Comic shops are notoriously hit and miss when it comes to being inclusive of women, lgbt, PoC, and other minority comics fans. This tumblr is for you to share your positive or negative comic shop experiences, so that fellow comics fans can find friendly local comic shops, and be warned of which shops to avoid.
So far there’s only one Bay Area shop on the list (Dr. Comics and Mr. Games), but I can’t think of any shops in the coverage area of this website that aren’t inclusive (FWIW, I haven’t visited all of them yet).
Amusingly, there are very few shops on the master list with a strike-through which indicates an “unsafe space.” One of those few shops happens to be Kevin Smith’s Jay and Silent Bob’s Secret Stash. I can’t say this is a surprise. I’ve watched two episodes of Comic Book Men and had to stop, because the employees are poor ambassadors of our fandom perpetuating and reinforcing an increasingly outdated stereotype.
I was scrolling through my tumblr last night and arrived on a teaser I had very excitedly posted for the next story in Jamie McKelvie and Kieron Gillen’s Phonogram Universe called “The Immaterial Girl.” The teaser was from February of 2012 and 19 months later it still hasn’t hit shelves. Out of curiosity, I did some very simple googling and the last official mention of the book was in September of last year on the Phonogram website:
“The bad news is that PHONOGRAM: THE IMMATERIAL GIRL won’t be happening this year. We were holding back from mentioning it, in hope we’d be able to make a better prediction of when the story will drop. But, due to a variety of other things, we still don’t know. We’re pretty sure it’ll be 2013. I’ll be highly surprised if it’s in the first half. What happened? Basically, life happened. ‘Scheduling issues’ and all that. Sorry we can’t be more specific. And we’re sorry we announced it as early as we did.”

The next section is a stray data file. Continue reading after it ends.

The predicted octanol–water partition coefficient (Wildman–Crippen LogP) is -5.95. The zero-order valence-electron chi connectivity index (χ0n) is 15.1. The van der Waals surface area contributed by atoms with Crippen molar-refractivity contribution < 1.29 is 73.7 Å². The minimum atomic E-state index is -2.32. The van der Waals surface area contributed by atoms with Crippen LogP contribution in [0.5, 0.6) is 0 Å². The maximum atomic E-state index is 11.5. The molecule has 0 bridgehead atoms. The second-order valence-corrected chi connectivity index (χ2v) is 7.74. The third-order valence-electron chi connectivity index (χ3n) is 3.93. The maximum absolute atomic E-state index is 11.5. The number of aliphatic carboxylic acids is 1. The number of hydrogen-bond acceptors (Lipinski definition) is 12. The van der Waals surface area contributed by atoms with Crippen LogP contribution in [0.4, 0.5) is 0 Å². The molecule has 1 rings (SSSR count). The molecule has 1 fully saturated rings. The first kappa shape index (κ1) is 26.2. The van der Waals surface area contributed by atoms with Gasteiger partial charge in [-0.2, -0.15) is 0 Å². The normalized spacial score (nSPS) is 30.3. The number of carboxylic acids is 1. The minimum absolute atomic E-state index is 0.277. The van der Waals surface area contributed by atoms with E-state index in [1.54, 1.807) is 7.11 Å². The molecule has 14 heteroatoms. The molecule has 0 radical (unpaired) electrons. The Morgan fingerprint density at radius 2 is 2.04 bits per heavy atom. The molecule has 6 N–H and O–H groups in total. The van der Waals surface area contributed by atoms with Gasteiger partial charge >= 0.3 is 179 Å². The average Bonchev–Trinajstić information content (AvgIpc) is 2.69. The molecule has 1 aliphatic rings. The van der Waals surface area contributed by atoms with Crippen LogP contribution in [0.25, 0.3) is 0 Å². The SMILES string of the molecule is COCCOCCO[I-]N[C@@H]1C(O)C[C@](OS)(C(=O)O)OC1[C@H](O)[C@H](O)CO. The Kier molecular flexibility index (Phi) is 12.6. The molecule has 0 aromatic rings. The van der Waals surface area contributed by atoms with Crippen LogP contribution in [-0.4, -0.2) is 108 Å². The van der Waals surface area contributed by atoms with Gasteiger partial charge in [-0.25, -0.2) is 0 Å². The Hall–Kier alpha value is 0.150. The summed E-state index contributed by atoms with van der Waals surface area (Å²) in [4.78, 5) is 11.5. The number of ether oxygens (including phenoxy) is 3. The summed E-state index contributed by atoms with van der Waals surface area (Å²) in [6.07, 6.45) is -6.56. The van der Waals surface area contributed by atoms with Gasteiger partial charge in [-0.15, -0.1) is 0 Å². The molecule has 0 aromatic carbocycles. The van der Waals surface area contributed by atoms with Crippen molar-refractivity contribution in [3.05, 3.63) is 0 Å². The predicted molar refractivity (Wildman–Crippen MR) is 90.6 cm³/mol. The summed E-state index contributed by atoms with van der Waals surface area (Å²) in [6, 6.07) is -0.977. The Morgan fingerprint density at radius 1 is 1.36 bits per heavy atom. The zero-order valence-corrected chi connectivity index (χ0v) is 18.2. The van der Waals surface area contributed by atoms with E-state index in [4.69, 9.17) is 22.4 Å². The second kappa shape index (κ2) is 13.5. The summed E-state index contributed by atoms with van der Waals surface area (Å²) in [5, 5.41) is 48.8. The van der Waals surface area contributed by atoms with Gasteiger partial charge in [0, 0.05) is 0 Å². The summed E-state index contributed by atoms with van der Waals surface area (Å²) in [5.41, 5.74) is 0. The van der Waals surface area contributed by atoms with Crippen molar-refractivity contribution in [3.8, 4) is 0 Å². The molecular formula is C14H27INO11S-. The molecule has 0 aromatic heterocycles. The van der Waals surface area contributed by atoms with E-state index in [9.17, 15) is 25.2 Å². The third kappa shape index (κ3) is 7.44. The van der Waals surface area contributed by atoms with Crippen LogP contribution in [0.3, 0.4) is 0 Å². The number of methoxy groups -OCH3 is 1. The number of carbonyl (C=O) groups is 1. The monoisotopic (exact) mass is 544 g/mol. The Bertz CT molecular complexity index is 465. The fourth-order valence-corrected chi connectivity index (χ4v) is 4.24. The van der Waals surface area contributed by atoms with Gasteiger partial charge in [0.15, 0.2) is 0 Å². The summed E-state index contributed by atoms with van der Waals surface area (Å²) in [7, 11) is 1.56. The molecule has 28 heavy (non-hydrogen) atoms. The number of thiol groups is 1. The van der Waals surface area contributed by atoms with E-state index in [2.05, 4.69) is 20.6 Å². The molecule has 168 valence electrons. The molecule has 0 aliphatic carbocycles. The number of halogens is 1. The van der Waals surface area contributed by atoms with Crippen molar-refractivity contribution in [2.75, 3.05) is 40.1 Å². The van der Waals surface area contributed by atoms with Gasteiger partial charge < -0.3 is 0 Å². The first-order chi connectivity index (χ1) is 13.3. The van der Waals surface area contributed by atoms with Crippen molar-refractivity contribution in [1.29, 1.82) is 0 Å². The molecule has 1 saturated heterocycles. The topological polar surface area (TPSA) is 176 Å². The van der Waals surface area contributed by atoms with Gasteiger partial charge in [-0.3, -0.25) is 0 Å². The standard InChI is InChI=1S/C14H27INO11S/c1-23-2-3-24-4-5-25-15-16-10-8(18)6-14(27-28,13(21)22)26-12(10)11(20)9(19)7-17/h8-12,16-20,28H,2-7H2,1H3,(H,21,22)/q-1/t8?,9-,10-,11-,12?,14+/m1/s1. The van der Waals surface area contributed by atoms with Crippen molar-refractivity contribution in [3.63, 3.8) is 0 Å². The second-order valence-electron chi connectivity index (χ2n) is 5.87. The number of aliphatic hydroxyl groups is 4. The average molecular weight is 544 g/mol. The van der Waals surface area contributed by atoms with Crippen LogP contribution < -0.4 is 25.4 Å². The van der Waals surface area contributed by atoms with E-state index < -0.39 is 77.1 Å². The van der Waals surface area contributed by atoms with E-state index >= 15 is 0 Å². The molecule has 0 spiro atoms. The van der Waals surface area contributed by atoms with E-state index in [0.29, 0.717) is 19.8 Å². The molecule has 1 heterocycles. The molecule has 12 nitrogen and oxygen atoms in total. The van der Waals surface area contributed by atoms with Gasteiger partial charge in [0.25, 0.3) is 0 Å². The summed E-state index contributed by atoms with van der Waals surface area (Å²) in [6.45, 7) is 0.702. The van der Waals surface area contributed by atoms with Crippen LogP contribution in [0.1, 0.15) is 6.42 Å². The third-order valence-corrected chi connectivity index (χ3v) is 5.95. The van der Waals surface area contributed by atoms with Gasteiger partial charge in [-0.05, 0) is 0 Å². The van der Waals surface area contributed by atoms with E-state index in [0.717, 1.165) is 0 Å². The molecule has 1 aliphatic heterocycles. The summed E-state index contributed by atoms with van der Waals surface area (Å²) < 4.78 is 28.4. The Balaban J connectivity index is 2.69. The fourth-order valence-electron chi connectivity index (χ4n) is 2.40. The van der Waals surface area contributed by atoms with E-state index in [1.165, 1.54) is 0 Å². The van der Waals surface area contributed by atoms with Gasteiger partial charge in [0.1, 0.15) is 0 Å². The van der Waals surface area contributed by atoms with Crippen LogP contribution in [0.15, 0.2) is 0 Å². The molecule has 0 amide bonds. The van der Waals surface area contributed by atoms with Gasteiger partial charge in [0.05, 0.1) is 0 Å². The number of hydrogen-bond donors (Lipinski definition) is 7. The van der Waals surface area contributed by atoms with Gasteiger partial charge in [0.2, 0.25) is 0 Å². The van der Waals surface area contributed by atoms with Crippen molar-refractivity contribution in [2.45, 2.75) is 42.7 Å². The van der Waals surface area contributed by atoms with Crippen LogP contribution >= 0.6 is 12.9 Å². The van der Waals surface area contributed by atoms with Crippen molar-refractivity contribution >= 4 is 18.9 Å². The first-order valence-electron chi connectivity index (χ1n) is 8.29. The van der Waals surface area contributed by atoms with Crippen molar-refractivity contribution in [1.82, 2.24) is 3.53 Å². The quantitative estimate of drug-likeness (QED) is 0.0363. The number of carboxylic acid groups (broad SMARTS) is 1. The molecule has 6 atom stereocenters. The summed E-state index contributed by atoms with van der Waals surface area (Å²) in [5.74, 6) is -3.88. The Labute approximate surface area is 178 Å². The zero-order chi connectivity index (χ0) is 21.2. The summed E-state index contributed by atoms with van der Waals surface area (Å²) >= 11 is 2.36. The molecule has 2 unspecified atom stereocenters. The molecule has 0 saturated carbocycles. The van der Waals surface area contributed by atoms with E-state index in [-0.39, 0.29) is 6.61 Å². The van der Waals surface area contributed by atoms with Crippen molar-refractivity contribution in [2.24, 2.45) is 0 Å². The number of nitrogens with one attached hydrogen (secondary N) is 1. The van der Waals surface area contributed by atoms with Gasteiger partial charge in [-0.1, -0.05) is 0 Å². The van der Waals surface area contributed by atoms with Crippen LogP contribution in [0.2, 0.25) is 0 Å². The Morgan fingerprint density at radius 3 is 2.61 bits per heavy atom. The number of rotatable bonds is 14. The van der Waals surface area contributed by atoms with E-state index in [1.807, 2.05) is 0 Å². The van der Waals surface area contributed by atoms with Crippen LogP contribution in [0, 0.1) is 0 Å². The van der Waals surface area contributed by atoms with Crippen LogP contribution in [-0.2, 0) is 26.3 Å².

I adore Phonogram, but also know that McKelvie and Gillen are both very busy these days with multiple projects. Notably, the brilliantly executed effort to tackle the frustrations and confusions of modern adolescence through the filter of superheroes in Young Avengers. The point of this post and mentioning “The Immaterial Girl” is to simply keep it in the ether until the stars align. I have plenty to read for the moment, but when “The Immaterial Girl” does materialize I’m hoping for a big Phonogram dance party in the Bay.
The 2013 Hugo Award winners were announced over Labor Day weekend and ongoing comic series Saga from Image Comics took the prize for Best Graphic Story.
The Best Graphic Story category was introduced in 2009, when Girl Genius by Kaja and Phil Foglio won out over contenders like Fables, Y: The Last Man, and Joss Whedon’s Serenity— and kept winning in 2010 and 2011. 2012’s Hugo went to Digger by Ursula Vernon on Sofawolf Press. Saga‘s win may indicate a sea change in a category that has previously recognized independent and smaller press works.
Of note is that the Hugos– unlike, say, the Nebulas or Tiptrees, which also honor speculative fiction– are voted on by about a thousand Worldcon members as opposed to the typical small committee model. You could therefore interpret Saga‘s Hugo Award as both a critical and a popular accolade.